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The field of radionics brings together physics and the psychic.   

 
 
Introduction
Electromagnetic Waves
Traveling Waves
Subtle Energy Waves
Standing Waves
Nature of Subtle Energy Waves
How Radionics Utilizes Subtle Energy
Radionics Frequencies
Early Radionics Applications
Artichokes
Energy Healing Research Energy Waves The Red Door

Electromagnetic Waves

The traditional, “proven” understanding of energy in the scientific world is based in the electromagnetic spectrum. This is a continuum of wavelengths and frequencies, which extends from the very low frequencies with very long wavelengths (100 yards for the longest radio waves), through our familiar radio frequencies and television. Going a little higher we encounter microwaves. At the high end of the spectrum are the x-rays and gamma rays, whose length is that of the nucleus of an atom.

Electromagnetic waves are transverse waves, similar to water waves in the ocean or the waves seen on a guitar string. This is as opposed to the compression waves of sound. Characteristics of electromagnetic waves are wavelength (the length from one wave crest to the next - a horizontal measure), frequency (the number of oscillations per second, measured in Hertz (Hz)), amplitude (the height of a wave from trough to crest, a vertical measure of the wave’s energy, relating to its intensity or brightness (as in visible light)), and velocity (the speed of travel through space. This is believed by conventional science to be the same for all electromagnetic waves: the speed of light in a vacuum).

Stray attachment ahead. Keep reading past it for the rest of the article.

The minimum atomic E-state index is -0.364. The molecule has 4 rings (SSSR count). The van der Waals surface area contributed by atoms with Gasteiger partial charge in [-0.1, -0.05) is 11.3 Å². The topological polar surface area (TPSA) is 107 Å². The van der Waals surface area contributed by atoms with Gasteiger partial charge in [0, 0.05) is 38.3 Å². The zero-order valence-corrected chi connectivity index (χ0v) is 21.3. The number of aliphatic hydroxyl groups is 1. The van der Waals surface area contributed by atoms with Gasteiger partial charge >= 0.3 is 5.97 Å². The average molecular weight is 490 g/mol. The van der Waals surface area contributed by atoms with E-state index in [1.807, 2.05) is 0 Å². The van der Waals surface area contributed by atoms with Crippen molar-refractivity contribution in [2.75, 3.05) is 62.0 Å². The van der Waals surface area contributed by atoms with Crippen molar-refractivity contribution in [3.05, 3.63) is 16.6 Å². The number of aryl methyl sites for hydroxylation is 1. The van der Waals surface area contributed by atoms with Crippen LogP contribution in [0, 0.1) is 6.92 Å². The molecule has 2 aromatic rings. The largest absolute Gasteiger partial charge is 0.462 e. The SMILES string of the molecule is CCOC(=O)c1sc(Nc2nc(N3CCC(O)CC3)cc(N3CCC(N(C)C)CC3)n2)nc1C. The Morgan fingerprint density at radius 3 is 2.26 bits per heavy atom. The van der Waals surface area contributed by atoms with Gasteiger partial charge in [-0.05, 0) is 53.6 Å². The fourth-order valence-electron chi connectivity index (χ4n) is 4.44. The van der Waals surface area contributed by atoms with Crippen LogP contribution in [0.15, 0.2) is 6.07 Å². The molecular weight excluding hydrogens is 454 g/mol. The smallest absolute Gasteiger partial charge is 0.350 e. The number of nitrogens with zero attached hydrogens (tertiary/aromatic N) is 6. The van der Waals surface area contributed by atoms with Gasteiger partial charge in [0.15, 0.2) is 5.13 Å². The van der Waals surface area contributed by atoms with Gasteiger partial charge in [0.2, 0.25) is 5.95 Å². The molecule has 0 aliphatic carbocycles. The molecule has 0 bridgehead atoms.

The “magnetic” component of an electromagnetic wave comes from the fact that the changing electric fields of the wave form produce changing magnetic fields. (Which produce changing electric fields, which produce changing magnetic fields . . .) The electric field and the magnetic field are perpendicular to one another, and both are perpendicular to the direction the wave is moving.

The fact that the motion of electromagnetic waves can be described with the mathematical qualities relating to distance, displacement, and speed puts them in the category of vector waves. We can also conceptualize them as traveling waves.
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